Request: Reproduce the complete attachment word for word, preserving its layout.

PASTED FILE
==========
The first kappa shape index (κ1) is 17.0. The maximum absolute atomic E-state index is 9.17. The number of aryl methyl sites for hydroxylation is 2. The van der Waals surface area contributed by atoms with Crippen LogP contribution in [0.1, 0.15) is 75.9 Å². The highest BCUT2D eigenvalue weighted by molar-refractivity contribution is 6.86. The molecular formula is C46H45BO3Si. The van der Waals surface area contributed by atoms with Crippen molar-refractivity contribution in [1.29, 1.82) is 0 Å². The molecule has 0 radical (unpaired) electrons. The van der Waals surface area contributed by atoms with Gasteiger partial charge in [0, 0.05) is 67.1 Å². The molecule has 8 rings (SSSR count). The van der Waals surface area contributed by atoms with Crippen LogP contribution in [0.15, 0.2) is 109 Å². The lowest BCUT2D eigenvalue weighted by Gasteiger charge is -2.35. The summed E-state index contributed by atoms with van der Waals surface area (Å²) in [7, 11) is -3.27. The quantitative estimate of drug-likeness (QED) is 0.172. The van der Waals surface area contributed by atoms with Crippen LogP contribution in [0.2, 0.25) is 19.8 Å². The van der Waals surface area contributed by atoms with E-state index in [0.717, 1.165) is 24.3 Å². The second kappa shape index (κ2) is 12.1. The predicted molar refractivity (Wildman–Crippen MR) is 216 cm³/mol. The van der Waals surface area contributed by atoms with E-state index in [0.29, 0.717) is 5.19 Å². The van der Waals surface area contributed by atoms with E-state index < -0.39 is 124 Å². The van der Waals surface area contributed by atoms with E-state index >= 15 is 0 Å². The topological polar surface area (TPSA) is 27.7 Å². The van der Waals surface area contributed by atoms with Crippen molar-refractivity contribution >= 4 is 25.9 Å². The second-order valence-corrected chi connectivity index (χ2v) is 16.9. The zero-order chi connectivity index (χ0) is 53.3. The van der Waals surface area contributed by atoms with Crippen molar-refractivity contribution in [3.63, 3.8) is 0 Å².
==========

The first kappa shape index (κ1) is 17.0. The maximum absolute atomic E-state index is 9.17. The number of aryl methyl sites for hydroxylation is 2. The van der Waals surface area contributed by atoms with Crippen LogP contribution in [0.1, 0.15) is 75.9 Å². The highest BCUT2D eigenvalue weighted by molar-refractivity contribution is 6.86. The molecular formula is C46H45BO3Si. The van der Waals surface area contributed by atoms with Crippen molar-refractivity contribution in [1.29, 1.82) is 0 Å². The molecule has 0 radical (unpaired) electrons. The van der Waals surface area contributed by atoms with Gasteiger partial charge in [0, 0.05) is 67.1 Å². The molecule has 8 rings (SSSR count). The van der Waals surface area contributed by atoms with Crippen LogP contribution in [0.15, 0.2) is 109 Å². The lowest BCUT2D eigenvalue weighted by Gasteiger charge is -2.35. The summed E-state index contributed by atoms with van der Waals surface area (Å²) in [7, 11) is -3.27. The quantitative estimate of drug-likeness (QED) is 0.172. The van der Waals surface area contributed by atoms with Crippen LogP contribution in [0.2, 0.25) is 19.8 Å². The van der Waals surface area contributed by atoms with E-state index in [0.717, 1.165) is 24.3 Å². The second kappa shape index (κ2) is 12.1. The predicted molar refractivity (Wildman–Crippen MR) is 216 cm³/mol. The van der Waals surface area contributed by atoms with E-state index in [0.29, 0.717) is 5.19 Å². The van der Waals surface area contributed by atoms with E-state index < -0.39 is 124 Å². The van der Waals surface area contributed by atoms with E-state index >= 15 is 0 Å². The topological polar surface area (TPSA) is 27.7 Å². The van der Waals surface area contributed by atoms with Crippen molar-refractivity contribution >= 4 is 25.9 Å². The second-order valence-corrected chi connectivity index (χ2v) is 16.9. The zero-order chi connectivity index (χ0) is 53.3. The van der Waals surface area contributed by atoms with Crippen molar-refractivity contribution in [3.63, 3.8) is 0 Å².